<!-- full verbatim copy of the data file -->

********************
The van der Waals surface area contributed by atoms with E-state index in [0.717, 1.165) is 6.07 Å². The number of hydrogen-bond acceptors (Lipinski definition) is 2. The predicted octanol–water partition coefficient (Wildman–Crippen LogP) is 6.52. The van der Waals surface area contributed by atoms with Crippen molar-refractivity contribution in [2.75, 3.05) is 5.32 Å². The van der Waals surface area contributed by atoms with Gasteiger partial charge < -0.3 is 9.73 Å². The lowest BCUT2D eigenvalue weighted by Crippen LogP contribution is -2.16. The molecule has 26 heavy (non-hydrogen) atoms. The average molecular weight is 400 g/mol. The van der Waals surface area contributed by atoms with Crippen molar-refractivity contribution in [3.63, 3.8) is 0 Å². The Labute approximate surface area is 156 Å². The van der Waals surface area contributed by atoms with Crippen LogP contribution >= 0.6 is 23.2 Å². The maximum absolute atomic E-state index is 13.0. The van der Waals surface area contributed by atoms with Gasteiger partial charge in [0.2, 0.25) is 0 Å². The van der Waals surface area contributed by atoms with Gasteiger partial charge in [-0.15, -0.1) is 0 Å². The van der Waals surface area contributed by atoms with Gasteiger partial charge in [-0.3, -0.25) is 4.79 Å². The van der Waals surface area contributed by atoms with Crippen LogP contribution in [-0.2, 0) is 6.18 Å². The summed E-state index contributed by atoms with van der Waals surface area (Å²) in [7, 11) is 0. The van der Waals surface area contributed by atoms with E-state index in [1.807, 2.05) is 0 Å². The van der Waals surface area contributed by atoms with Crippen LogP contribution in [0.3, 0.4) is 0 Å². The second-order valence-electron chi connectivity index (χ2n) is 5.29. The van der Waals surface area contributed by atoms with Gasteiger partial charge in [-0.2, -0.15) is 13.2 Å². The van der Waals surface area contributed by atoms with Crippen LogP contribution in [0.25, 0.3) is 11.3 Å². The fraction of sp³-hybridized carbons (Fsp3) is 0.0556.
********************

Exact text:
The van der Waals surface area contributed by atoms with E-state index in [0.717, 1.165) is 6.07 Å². The number of hydrogen-bond acceptors (Lipinski definition) is 2. The predicted octanol–water partition coefficient (Wildman–Crippen LogP) is 6.52. The van der Waals surface area contributed by atoms with Crippen molar-refractivity contribution in [2.75, 3.05) is 5.32 Å². The van der Waals surface area contributed by atoms with Gasteiger partial charge < -0.3 is 9.73 Å². The lowest BCUT2D eigenvalue weighted by Crippen LogP contribution is -2.16. The molecule has 26 heavy (non-hydrogen) atoms. The average molecular weight is 400 g/mol. The van der Waals surface area contributed by atoms with Crippen molar-refractivity contribution in [3.63, 3.8) is 0 Å². The Labute approximate surface area is 156 Å². The van der Waals surface area contributed by atoms with Crippen LogP contribution >= 0.6 is 23.2 Å². The maximum absolute atomic E-state index is 13.0. The van der Waals surface area contributed by atoms with Gasteiger partial charge in [0.2, 0.25) is 0 Å². The van der Waals surface area contributed by atoms with Gasteiger partial charge in [-0.15, -0.1) is 0 Å². The van der Waals surface area contributed by atoms with Gasteiger partial charge in [-0.3, -0.25) is 4.79 Å². The van der Waals surface area contributed by atoms with Crippen LogP contribution in [-0.2, 0) is 6.18 Å². The summed E-state index contributed by atoms with van der Waals surface area (Å²) in [7, 11) is 0. The van der Waals surface area contributed by atoms with E-state index in [1.807, 2.05) is 0 Å². The van der Waals surface area contributed by atoms with Crippen LogP contribution in [0.3, 0.4) is 0 Å². The second-order valence-electron chi connectivity index (χ2n) is 5.29. The van der Waals surface area contributed by atoms with Gasteiger partial charge in [-0.2, -0.15) is 13.2 Å². The van der Waals surface area contributed by atoms with Crippen LogP contribution in [0.25, 0.3) is 11.3 Å². The fraction of sp³-hybridized carbons (Fsp3) is 0.0556.